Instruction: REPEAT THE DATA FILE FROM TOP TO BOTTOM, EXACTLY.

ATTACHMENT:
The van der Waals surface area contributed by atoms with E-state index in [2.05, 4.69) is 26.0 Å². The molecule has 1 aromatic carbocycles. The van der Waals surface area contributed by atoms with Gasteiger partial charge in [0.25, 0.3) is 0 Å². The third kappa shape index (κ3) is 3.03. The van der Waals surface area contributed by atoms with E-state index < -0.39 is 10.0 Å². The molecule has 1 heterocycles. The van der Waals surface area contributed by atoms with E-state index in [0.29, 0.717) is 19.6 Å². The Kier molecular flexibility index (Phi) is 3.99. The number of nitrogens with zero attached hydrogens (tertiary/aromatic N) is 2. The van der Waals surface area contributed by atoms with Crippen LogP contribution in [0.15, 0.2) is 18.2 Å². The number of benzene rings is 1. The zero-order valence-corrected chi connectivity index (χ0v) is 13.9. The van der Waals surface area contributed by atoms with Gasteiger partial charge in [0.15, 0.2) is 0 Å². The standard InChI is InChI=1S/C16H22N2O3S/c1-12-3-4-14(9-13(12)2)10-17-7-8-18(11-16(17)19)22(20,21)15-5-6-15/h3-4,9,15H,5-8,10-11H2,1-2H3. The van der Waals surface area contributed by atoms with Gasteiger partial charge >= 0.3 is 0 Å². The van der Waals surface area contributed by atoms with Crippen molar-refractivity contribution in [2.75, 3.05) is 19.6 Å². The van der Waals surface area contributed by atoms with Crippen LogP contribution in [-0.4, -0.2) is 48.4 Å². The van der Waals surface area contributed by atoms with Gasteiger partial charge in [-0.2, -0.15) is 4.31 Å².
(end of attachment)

The van der Waals surface area contributed by atoms with E-state index in [2.05, 4.69) is 26.0 Å². The molecule has 1 aromatic carbocycles. The van der Waals surface area contributed by atoms with Gasteiger partial charge in [0.25, 0.3) is 0 Å². The third kappa shape index (κ3) is 3.03. The van der Waals surface area contributed by atoms with E-state index < -0.39 is 10.0 Å². The molecule has 1 heterocycles. The van der Waals surface area contributed by atoms with E-state index in [0.29, 0.717) is 19.6 Å². The Kier molecular flexibility index (Phi) is 3.99. The number of nitrogens with zero attached hydrogens (tertiary/aromatic N) is 2. The van der Waals surface area contributed by atoms with Crippen LogP contribution in [0.15, 0.2) is 18.2 Å². The number of benzene rings is 1. The zero-order valence-corrected chi connectivity index (χ0v) is 13.9. The van der Waals surface area contributed by atoms with Gasteiger partial charge in [0.15, 0.2) is 0 Å². The standard InChI is InChI=1S/C16H22N2O3S/c1-12-3-4-14(9-13(12)2)10-17-7-8-18(11-16(17)19)22(20,21)15-5-6-15/h3-4,9,15H,5-8,10-11H2,1-2H3. The van der Waals surface area contributed by atoms with Gasteiger partial charge >= 0.3 is 0 Å². The van der Waals surface area contributed by atoms with Crippen molar-refractivity contribution in [2.75, 3.05) is 19.6 Å². The van der Waals surface area contributed by atoms with Crippen LogP contribution in [-0.4, -0.2) is 48.4 Å². The van der Waals surface area contributed by atoms with Gasteiger partial charge in [-0.2, -0.15) is 4.31 Å².